65 comments on “So is this the birth of a police state or not?

  1. I think it’s very close, most of the required mechanics are in place. All it needs now is a major event that would push the fearful mediocrities that currently reside in Westminster and various council halls to protect themselves from the public in total.

    A Reichstag fire perhaps?

  2. Well, this is why I’ve been sorta kinda arguing for a new mental model of what we are becoming, or are, or are enmeshed in, or whatever. The term “police state” doesn’t really apply here, since we imagine brutal foreign fascist type things, and this isn’t really that.

    A better model is the Islamic mutaween, the religious police. But even they are, in fact, following a rigid legal system laid down in the Sharia. Which seems tyrannical or absurd (to us) perhaps, but is systematised.

    This is neither a polticial project in the Statzpolizei sense, or religious policing, but has similarities to both, characterised by the absence of a formal ruleset. It is a tyranny of whatever a “right thinking person”- which in practical terms means, the “centrist”, metropolitan ruling elite- thinks is “nice”.

    So, it is most best characterised as a return to the Victorian moral system, but far more rigorously imposed at the legal level due to (a) a vastly expanded set of principles and (b) much more massive bureaucracy, police, etc and modern technology. Under this system, the police become primarily “social wardens” rather than law enforcers or thief catchers.

    So, I’m not sure it’s a “police state”. People in police states often have a lot of personal freedom, so long as they don’t print a pamphlet that says down with el presidente. It’s not even quite a moral tyranny like Sharia. It’s more of a “Niceness State”. The primary crime you can commit is not being nice, in the opinion of nice people.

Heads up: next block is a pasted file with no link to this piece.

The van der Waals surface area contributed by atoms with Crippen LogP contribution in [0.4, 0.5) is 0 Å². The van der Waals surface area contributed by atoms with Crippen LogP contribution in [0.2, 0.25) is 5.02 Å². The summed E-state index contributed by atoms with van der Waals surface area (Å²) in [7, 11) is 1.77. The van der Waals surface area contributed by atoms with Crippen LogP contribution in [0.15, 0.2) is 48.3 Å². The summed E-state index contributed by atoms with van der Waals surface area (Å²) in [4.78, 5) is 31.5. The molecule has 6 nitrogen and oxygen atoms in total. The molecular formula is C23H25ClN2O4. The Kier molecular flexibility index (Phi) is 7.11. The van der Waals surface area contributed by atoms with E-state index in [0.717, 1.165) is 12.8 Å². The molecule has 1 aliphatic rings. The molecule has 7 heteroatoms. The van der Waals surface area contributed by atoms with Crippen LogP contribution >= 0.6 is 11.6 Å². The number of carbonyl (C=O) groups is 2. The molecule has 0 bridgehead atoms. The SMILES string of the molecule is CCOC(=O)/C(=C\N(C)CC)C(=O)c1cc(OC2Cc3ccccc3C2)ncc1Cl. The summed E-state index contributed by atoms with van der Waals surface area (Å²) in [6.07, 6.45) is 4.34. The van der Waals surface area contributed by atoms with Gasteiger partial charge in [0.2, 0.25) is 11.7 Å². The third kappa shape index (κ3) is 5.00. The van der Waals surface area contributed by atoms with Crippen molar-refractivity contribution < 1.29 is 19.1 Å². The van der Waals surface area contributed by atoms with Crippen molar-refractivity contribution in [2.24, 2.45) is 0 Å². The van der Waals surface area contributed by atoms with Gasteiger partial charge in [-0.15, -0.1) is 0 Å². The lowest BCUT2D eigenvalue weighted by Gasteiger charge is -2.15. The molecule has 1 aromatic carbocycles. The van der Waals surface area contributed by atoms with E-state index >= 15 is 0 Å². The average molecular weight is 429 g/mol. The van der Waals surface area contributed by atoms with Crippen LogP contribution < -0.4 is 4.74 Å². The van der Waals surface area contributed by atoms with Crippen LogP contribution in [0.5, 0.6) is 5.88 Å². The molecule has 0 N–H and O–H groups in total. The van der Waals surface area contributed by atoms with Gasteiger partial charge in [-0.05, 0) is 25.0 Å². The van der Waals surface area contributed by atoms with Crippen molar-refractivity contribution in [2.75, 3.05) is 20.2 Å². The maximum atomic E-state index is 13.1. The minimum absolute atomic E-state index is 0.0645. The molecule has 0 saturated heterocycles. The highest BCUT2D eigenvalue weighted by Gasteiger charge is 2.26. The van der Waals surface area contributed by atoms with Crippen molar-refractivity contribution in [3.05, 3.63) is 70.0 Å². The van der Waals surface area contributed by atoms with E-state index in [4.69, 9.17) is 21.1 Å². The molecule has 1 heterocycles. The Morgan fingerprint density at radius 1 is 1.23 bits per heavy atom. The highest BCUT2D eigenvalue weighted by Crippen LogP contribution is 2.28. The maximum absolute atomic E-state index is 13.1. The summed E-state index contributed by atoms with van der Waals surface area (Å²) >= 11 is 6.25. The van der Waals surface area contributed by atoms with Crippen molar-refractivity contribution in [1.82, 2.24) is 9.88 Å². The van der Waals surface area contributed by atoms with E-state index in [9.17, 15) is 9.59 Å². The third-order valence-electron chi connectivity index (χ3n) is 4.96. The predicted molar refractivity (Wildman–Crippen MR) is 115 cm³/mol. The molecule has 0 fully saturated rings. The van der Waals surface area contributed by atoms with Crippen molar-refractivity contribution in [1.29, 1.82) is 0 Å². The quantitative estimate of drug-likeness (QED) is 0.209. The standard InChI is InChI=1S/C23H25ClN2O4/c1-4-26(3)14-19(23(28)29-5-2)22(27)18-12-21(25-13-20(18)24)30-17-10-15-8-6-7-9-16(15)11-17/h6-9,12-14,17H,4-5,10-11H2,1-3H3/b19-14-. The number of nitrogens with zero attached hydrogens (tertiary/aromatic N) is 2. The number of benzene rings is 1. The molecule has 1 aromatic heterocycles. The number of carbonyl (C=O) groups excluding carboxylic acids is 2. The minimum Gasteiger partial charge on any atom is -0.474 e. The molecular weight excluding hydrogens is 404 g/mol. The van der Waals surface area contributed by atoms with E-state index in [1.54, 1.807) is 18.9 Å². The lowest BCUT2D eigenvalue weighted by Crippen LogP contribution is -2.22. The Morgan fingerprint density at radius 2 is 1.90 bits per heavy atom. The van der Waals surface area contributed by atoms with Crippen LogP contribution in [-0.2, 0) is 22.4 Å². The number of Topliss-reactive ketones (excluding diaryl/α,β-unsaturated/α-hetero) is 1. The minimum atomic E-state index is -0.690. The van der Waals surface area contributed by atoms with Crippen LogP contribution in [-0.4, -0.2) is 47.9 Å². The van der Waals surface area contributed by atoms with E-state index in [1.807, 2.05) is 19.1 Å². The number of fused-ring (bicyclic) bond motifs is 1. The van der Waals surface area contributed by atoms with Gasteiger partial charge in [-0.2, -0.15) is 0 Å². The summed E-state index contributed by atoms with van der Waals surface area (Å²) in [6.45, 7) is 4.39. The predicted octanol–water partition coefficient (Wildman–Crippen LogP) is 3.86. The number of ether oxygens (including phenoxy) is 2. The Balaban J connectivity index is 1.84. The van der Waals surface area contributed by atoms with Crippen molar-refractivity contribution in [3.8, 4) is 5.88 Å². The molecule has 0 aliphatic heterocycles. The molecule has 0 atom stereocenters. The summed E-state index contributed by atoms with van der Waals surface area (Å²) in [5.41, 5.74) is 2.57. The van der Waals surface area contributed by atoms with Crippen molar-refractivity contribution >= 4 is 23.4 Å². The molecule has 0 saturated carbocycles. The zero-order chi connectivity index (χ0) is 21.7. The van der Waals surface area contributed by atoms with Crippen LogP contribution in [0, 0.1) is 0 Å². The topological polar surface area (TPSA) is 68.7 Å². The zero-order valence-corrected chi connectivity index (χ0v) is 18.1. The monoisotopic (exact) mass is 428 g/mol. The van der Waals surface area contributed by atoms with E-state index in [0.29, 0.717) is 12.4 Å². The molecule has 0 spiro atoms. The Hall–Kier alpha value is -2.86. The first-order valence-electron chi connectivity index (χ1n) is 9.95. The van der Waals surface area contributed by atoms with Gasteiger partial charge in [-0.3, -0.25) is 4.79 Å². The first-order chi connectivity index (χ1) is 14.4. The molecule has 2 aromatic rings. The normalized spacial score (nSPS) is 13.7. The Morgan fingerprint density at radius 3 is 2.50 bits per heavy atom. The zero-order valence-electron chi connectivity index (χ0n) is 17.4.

Which I think is really more frightening than a “police state”, since the enemy is so hard to grapple with. Perhaps Orwell’s term, “slimy fascism”, might be appropriate.

  3. I would like to blame the politicians – so I will.

    But let’s not forget that huge sections of the population welcome these restrictions, and could easily be induced to vote for them. Authoritarians of left and Right, as well as the terminally terrified, have always wanted someone else to make their decisions for them. It saves them the trouble of actually thinking.

    Its the basic problem with democracy – the tyranny of the majority – which makes it the least worst system of government, rather than the best.

  4. If there ever was don’t that the scum of Blulabour are exactly the same as the scum of Nulabour, this finishes it for good. Pass it on to everyone you can. If enough people pressure these pukes it might yet be stopped.